Excerpt From: Carolina Journal. Written By: Barry Smith.
Campbell University law Professor Greg Wallace says a simple repeal of House Bill 2 being pushed by Gov. Roy Cooper would put the state back in a “gray area” regarding municipal authority over nondiscrimination ordinances.
“I’m not sure either side really wants this dispute to come down to that issue.”
Cooper and other Democratic leaders advocated a straight-up repeal of H.B. 2 but, failing that, earlier this month they offered a compromise. That compromise seems to be at odds with the position Democrats held on the controversial state legislation several weeks ago. And it doesn’t address an unsettled question about H.B 2 and the Charlotte anti-discrimination ordinance that inspired it: How much power do cities have to enact local ordinances that are tougher than state laws?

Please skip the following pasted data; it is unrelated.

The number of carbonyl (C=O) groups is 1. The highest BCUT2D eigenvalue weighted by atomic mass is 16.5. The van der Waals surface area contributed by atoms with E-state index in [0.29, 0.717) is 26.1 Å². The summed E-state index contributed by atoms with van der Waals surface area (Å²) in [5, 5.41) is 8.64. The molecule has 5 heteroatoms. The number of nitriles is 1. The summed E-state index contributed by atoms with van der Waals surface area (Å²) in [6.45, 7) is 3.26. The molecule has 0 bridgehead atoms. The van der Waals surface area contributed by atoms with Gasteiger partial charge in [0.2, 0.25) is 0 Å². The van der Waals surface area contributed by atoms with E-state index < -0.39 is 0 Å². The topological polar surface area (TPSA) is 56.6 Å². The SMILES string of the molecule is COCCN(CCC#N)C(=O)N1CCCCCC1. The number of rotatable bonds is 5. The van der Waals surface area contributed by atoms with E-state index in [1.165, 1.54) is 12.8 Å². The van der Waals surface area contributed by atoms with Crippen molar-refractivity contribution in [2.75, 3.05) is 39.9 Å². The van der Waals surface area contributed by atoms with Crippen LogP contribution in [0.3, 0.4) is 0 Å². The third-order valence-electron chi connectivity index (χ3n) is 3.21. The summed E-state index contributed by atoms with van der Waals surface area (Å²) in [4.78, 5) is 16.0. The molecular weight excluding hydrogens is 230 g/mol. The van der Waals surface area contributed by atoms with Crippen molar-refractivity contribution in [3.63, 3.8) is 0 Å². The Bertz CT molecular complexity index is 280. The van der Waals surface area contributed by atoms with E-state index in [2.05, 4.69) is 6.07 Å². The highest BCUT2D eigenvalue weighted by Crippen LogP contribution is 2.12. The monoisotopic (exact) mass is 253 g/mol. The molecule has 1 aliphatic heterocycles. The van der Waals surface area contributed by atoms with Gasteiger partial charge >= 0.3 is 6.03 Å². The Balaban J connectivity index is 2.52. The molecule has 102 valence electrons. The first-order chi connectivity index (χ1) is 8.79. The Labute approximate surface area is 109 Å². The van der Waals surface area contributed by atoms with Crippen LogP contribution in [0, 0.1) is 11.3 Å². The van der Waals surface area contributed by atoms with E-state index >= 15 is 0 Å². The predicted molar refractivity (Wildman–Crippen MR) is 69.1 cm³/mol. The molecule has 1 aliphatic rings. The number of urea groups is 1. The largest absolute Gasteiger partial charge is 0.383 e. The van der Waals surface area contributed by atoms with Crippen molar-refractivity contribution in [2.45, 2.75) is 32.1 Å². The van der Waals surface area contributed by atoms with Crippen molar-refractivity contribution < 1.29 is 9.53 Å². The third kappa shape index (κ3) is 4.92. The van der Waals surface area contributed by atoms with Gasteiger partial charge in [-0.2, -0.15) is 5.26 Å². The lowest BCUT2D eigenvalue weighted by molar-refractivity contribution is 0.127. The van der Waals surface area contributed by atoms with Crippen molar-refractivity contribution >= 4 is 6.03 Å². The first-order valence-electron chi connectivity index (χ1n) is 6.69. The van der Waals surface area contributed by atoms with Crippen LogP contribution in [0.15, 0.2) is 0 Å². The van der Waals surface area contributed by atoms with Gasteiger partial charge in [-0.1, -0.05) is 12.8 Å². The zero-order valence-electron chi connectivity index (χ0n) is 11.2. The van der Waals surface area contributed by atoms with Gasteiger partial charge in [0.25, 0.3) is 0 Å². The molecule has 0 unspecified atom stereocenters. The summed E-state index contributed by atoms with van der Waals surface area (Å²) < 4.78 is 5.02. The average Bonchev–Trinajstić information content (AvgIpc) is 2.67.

The recent plan by the governor and fellow Democrats would increase criminal penalties for people who commit assaults in bathrooms and changing areas. In addition, it would require local governments to provide 30 days notice to the public and the General Assembly if they planned to adopt an anti-discrimination ordinance that transcends state law.
Cooper and Democrats considered a somewhat similar arrangement proposed by Republicans in December a non-starter. During a special session, Senate Republicans floated a proposal that would have prevented local governments from adopting anti-discrimination ordinances until 30 days after the General Assembly adjourned its long session in 2017.